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5 Interactive websites to help your child read

Nothing takes the place of a parent who helps their child learn to read. Reading to and with your child does more to develop their love of reading than any technology currently on the market. But that doesn’t mean that parents can’t use online resources as a supplemental tool to boost their child’s reading skills. Below are five interactive websites that may capture your child’s attention and develop their literacy skills in a fun and engaging way.

This award-winning site is free to the public and helps children in preschool through second grade learn how to read. From learning the ABC’s to advanced reading, Starfall uses a phonics approach with games, riddles, and short stories. As they progress, kids can read on their own, but are always able to click on any difficult words to hear them pronounced.


Beginning readers and their parents will delight in PBS KIDS Island, where kids can play free reading games and activities with their parents, teachers, and caregivers. The games make learning to read fun by featuring many of the popular PBS KIDS characters from Sesame Street, Super Why, and others. Parents and teachers simply register (for free) on the site, login, and then allow their kids to play the games. Once your child completes one level, they can advance to the next more challenging one by playing a different game. A progress tracker allows parents and teachers to see which games their child has completed as well as the skill areas the child has developed. And the best part is that the site is available in both English AND Spanish!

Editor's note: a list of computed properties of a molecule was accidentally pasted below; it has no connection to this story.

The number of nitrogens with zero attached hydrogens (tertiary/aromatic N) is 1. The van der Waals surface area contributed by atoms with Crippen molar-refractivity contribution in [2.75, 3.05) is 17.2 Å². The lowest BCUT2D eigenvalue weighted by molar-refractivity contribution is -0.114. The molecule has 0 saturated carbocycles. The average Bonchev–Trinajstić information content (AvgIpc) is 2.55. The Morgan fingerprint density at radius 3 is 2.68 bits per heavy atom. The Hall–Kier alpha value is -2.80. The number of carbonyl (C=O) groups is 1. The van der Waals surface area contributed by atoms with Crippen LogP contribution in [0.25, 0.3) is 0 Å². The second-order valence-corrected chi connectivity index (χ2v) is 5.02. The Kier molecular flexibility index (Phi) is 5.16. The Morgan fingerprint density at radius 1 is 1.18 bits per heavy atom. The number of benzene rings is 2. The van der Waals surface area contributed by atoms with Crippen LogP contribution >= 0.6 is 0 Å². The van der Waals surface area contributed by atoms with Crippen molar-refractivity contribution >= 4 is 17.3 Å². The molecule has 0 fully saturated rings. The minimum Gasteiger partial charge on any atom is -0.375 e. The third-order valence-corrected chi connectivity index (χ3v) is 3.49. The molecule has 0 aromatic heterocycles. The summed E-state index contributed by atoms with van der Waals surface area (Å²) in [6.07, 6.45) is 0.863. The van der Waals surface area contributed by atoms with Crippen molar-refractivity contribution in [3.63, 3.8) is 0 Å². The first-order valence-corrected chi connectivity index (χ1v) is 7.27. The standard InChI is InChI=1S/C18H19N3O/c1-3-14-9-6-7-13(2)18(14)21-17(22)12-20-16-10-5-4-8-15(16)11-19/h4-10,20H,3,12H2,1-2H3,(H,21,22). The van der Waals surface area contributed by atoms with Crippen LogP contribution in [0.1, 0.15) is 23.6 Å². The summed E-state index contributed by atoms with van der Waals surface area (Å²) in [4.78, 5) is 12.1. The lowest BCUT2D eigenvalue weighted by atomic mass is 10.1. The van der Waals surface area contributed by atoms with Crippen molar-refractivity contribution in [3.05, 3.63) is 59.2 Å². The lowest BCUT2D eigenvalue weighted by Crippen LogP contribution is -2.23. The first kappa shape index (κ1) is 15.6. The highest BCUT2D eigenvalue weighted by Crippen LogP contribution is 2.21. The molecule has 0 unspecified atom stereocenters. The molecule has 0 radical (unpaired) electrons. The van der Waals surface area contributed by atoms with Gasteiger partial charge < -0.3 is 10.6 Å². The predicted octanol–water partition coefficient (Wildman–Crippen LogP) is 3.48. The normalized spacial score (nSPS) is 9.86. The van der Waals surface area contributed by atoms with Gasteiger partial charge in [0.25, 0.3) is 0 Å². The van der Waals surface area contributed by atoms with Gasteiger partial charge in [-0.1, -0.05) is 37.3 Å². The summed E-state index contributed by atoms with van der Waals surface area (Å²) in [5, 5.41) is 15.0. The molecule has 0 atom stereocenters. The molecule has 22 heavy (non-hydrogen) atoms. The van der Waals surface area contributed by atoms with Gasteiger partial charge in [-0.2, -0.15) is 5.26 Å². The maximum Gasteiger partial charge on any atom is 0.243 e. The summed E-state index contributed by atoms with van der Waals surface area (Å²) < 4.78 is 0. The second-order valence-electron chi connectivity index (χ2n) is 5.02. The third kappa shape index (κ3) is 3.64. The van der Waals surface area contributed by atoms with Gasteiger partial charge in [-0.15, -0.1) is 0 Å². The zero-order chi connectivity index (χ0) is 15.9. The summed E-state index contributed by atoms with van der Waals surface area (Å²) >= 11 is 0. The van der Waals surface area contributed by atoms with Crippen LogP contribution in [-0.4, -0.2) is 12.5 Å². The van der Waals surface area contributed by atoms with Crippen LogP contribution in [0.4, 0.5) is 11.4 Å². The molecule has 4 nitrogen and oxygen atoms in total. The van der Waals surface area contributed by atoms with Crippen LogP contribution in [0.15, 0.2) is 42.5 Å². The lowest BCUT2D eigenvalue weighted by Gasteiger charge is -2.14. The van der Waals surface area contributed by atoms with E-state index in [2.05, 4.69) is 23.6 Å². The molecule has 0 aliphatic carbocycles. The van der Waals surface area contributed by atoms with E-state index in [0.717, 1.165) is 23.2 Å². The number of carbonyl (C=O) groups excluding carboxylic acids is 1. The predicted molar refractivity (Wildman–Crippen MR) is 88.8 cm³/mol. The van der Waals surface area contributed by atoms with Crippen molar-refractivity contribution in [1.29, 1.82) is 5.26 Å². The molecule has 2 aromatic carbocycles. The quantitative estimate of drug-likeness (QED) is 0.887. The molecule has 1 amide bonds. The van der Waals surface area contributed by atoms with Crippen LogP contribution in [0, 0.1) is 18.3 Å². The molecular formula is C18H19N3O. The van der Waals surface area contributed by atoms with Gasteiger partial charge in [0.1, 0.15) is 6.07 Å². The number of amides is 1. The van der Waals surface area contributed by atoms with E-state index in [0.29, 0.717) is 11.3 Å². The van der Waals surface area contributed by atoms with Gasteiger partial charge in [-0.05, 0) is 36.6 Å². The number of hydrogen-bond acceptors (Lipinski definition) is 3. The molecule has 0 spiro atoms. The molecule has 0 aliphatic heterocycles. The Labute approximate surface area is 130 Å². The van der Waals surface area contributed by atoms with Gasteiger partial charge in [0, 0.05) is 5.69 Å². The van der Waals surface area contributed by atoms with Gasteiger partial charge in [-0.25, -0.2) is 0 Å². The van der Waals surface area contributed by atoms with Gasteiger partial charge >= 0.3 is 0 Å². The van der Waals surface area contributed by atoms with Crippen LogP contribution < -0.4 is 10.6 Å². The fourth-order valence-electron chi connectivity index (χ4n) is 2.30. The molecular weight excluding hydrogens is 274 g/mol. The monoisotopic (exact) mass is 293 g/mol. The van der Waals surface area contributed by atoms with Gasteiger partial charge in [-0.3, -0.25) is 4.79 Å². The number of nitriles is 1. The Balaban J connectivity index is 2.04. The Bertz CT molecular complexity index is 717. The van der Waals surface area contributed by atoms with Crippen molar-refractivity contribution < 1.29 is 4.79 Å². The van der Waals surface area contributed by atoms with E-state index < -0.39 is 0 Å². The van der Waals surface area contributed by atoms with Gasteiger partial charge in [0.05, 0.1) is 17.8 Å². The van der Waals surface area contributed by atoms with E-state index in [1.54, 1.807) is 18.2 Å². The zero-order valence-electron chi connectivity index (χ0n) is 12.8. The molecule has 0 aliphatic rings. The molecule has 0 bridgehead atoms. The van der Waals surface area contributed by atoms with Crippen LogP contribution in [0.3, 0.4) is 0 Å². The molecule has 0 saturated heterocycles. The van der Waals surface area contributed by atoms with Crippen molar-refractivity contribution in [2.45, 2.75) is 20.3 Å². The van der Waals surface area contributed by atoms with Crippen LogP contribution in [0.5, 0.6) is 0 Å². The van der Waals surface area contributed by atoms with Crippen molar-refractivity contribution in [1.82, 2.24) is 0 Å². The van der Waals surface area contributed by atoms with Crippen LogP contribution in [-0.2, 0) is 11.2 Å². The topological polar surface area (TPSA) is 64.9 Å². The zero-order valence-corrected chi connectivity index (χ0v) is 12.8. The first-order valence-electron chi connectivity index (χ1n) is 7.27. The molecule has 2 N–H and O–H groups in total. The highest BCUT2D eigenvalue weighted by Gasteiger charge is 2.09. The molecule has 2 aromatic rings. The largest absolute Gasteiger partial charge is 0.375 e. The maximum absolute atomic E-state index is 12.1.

Based on the popular book series by Dr. Seuss, this site is great for intermediate readers. It features a lot of reading games that focus on rhyming – of course! – and word recognition. Kids will love the colorful graphics and recognize the characters from Dr. Seuss’s books. The site includes sections for parents and educators with resources like timelines, printables, special events, and more.

Roy the Zebra

Based out of the United Kingdom, this incredible site full of interactive games, stories and resources for emerging readers. This site covers everything from sentence structure (capital letters, punctuation) to grammar, spelling, lesson plans, and worksheets. A definite treasure for parents with children learning to read.

RIF’s Game Station

Reading is Fundamental has created this fantastic site that encourages reading and writing with games designed for more advanced readers. In addition to the activities, there are also interviews with popular authors and illustrators, animated stories and songs, and even a section where kids can search for books based on title, author, keyword, age and category. The site includes bilingual resources in Spanish.


Created by the National Center for Family Literacy(NCFL), Wonderopolis is an online site for older children that encourages reading and learning through the exploration of daily “wonders.”  Every day the site posts a question, such as Who Lives on Easter Island?  or What Do Bees Do in Winter? or Why is Cheddar Cheese Orange? Once a child clicks on a wonder, they can then read more about it, learn additional vocabulary words, try a craft or activity, and watch videos or see pictures. Kids can even nominate a wonder of their own for the site.

5 Interactive websites to help your child read monica oliveras profile small 1 parenting family NBC Latino Newsc

Monica Olivera Hazelton, NBC Latino contributor and the founder and publisher of, a site for Latino families that homeschool, as well as families with children in a traditional school setting who want to take a more active role in their children’s education. She is the 2011 winner of the “Best Latina Education Blogger” award by LATISM.

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